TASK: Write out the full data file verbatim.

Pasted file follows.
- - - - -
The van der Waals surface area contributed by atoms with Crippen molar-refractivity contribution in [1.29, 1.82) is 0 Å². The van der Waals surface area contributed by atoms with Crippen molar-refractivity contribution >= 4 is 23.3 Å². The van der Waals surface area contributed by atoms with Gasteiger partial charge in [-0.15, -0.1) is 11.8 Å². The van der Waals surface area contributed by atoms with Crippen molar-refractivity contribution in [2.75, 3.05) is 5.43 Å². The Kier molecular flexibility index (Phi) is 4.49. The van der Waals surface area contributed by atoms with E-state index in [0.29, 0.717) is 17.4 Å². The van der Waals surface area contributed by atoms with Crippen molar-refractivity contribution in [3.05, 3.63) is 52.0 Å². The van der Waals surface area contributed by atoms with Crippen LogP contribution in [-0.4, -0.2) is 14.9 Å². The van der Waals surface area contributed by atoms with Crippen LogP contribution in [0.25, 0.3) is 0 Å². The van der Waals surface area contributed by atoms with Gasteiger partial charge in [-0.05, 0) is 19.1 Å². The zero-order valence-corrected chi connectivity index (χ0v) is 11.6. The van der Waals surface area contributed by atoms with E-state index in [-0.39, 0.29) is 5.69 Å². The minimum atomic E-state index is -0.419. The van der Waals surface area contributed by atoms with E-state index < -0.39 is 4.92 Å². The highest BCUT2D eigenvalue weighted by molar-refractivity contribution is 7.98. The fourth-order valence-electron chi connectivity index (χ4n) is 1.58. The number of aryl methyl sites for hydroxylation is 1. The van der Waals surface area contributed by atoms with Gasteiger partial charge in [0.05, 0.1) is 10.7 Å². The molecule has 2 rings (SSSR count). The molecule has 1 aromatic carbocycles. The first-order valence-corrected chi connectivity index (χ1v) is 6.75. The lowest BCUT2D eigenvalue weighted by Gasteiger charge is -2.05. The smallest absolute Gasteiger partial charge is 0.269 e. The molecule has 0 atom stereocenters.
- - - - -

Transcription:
The van der Waals surface area contributed by atoms with Crippen molar-refractivity contribution in [1.29, 1.82) is 0 Å². The van der Waals surface area contributed by atoms with Crippen molar-refractivity contribution >= 4 is 23.3 Å². The van der Waals surface area contributed by atoms with Gasteiger partial charge in [-0.15, -0.1) is 11.8 Å². The van der Waals surface area contributed by atoms with Crippen molar-refractivity contribution in [2.75, 3.05) is 5.43 Å². The Kier molecular flexibility index (Phi) is 4.49. The van der Waals surface area contributed by atoms with E-state index in [0.29, 0.717) is 17.4 Å². The van der Waals surface area contributed by atoms with Crippen molar-refractivity contribution in [3.05, 3.63) is 52.0 Å². The van der Waals surface area contributed by atoms with Crippen LogP contribution in [-0.4, -0.2) is 14.9 Å². The van der Waals surface area contributed by atoms with Crippen LogP contribution in [0.25, 0.3) is 0 Å². The van der Waals surface area contributed by atoms with Gasteiger partial charge in [-0.05, 0) is 19.1 Å². The zero-order valence-corrected chi connectivity index (χ0v) is 11.6. The van der Waals surface area contributed by atoms with E-state index in [-0.39, 0.29) is 5.69 Å². The minimum atomic E-state index is -0.419. The van der Waals surface area contributed by atoms with E-state index < -0.39 is 4.92 Å². The highest BCUT2D eigenvalue weighted by molar-refractivity contribution is 7.98. The fourth-order valence-electron chi connectivity index (χ4n) is 1.58. The number of aryl methyl sites for hydroxylation is 1. The van der Waals surface area contributed by atoms with Gasteiger partial charge in [0.05, 0.1) is 10.7 Å². The molecule has 2 rings (SSSR count). The molecule has 1 aromatic carbocycles. The first-order valence-corrected chi connectivity index (χ1v) is 6.75. The lowest BCUT2D eigenvalue weighted by Gasteiger charge is -2.05. The smallest absolute Gasteiger partial charge is 0.269 e. The molecule has 0 atom stereocenters.